BYU sports mailbag: Conference realignment chaos, offseason activity and everything in between

It’s been a while, but we’re back with another installment of our BYU sports mailbag series. This week, Daily Universe Assistant Sports Editor Jackson Payne discusses your questions regarding college football’s power conference insanity, various offseason storylines around BYU athletics and more.

How will USC/UCLA moving to the Big Ten impact BYU and the Big 12 as a whole?

Well, it’s all a mess. As much as the pettiest part of me loves watching the Pac-12’s downfall, USC and UCLA’s recent Big Ten move just pushes the college football landscape closer to the inevitable future of a Power 2 “super conference” model, and such a dynamic almost certainly leaves BYU on the outside looking in.

At this point, everything revolves around Notre Dame. If the Big Ten adds the Irish, then Stanford likely follows suit and leaves the rest of the Pac-12 for dead. Although unlikely, if Notre Dame’s current alliance with the ACC is upgraded to full-fledged conference membership, the Pac-12 might remain intact (with a few Mountain West additions) while the Big Ten and SEC attempt to raid the ACC for programs such as Clemson, Miami or UNC.

Notre Dame is clearly the greatest factor here, and nothing can really happen elsewhere until its future is set. Of course, the Irish could elect to remain independent and continue the unique marketing and scheduling freedoms they enjoy, but the prospect of earning hundreds of millions of dollars from conference affiliation will definitely be thoroughly examined and explored.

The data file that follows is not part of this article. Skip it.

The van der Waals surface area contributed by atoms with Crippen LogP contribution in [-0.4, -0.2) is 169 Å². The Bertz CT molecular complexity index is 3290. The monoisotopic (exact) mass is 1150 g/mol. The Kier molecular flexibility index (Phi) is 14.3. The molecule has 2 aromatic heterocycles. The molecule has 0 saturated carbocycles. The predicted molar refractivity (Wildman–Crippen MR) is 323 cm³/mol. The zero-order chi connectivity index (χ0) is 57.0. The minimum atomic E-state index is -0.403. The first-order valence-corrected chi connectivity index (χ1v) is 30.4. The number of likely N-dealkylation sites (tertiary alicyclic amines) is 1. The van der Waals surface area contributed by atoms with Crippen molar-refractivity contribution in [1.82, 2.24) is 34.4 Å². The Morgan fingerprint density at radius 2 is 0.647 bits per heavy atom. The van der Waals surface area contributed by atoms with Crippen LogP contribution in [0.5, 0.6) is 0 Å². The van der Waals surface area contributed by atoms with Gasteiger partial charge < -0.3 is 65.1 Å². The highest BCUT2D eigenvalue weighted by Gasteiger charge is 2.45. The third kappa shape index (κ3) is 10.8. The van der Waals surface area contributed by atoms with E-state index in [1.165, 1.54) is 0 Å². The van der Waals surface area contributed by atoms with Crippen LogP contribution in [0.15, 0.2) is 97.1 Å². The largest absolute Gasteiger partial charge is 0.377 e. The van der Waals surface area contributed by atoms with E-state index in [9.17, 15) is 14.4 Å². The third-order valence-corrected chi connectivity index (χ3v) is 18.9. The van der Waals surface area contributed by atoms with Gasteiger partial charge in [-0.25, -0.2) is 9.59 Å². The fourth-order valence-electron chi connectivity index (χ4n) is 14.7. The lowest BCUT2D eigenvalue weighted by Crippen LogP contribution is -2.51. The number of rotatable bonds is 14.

So where does the Big 12 fit here? The Big Ten has flirted with Oregon and Washington, but both schools could easily be ghosted should the Notre Dame domino fall into Big Ten territory and lure Stanford as well. With the Pac-12 on life support and the ACC needing to protect itself, the Big 12 is put in a position of power to determine its own destiny to become the third-best conference in the country.

Here’s the part some BYU fans probably won’t like: the Big 12 is going to add some of these Pac-12 refugees, and that will probably include Utah.